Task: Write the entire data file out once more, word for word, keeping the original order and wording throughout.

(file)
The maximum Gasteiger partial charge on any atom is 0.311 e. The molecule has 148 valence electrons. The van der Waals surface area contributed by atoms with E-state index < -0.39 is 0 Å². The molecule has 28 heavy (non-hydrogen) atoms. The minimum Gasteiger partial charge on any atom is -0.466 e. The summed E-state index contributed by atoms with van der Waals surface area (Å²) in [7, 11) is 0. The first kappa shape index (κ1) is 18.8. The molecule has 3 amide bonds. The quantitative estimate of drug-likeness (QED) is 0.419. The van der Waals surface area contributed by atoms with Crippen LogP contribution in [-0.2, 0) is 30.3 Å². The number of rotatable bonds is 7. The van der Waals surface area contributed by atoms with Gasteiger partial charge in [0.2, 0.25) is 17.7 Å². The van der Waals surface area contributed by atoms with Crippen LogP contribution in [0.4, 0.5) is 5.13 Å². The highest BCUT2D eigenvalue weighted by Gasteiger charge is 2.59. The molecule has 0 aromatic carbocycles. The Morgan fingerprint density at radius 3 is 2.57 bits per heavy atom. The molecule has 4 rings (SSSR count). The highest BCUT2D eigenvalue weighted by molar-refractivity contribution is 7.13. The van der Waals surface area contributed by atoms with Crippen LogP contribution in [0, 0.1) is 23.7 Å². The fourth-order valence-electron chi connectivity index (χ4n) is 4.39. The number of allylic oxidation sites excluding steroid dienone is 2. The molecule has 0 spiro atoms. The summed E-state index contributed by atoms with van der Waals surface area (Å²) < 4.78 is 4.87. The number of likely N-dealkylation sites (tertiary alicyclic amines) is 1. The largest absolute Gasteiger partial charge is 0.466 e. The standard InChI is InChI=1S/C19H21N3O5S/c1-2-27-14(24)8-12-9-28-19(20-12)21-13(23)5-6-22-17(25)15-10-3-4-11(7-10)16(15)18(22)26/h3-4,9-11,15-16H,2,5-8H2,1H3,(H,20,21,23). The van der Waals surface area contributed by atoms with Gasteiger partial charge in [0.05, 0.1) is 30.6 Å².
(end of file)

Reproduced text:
The maximum Gasteiger partial charge on any atom is 0.311 e. The molecule has 148 valence electrons. The van der Waals surface area contributed by atoms with E-state index < -0.39 is 0 Å². The molecule has 28 heavy (non-hydrogen) atoms. The minimum Gasteiger partial charge on any atom is -0.466 e. The summed E-state index contributed by atoms with van der Waals surface area (Å²) in [7, 11) is 0. The first kappa shape index (κ1) is 18.8. The molecule has 3 amide bonds. The quantitative estimate of drug-likeness (QED) is 0.419. The van der Waals surface area contributed by atoms with Crippen LogP contribution in [-0.2, 0) is 30.3 Å². The number of rotatable bonds is 7. The van der Waals surface area contributed by atoms with Gasteiger partial charge in [0.2, 0.25) is 17.7 Å². The van der Waals surface area contributed by atoms with Crippen LogP contribution in [0.4, 0.5) is 5.13 Å². The highest BCUT2D eigenvalue weighted by Gasteiger charge is 2.59. The molecule has 0 aromatic carbocycles. The Morgan fingerprint density at radius 3 is 2.57 bits per heavy atom. The molecule has 4 rings (SSSR count). The highest BCUT2D eigenvalue weighted by molar-refractivity contribution is 7.13. The van der Waals surface area contributed by atoms with Crippen LogP contribution in [0, 0.1) is 23.7 Å². The fourth-order valence-electron chi connectivity index (χ4n) is 4.39. The number of allylic oxidation sites excluding steroid dienone is 2. The molecule has 0 spiro atoms. The summed E-state index contributed by atoms with van der Waals surface area (Å²) < 4.78 is 4.87. The number of likely N-dealkylation sites (tertiary alicyclic amines) is 1. The largest absolute Gasteiger partial charge is 0.466 e. The standard InChI is InChI=1S/C19H21N3O5S/c1-2-27-14(24)8-12-9-28-19(20-12)21-13(23)5-6-22-17(25)15-10-3-4-11(7-10)16(15)18(22)26/h3-4,9-11,15-16H,2,5-8H2,1H3,(H,20,21,23). The van der Waals surface area contributed by atoms with Gasteiger partial charge in [0.05, 0.1) is 30.6 Å².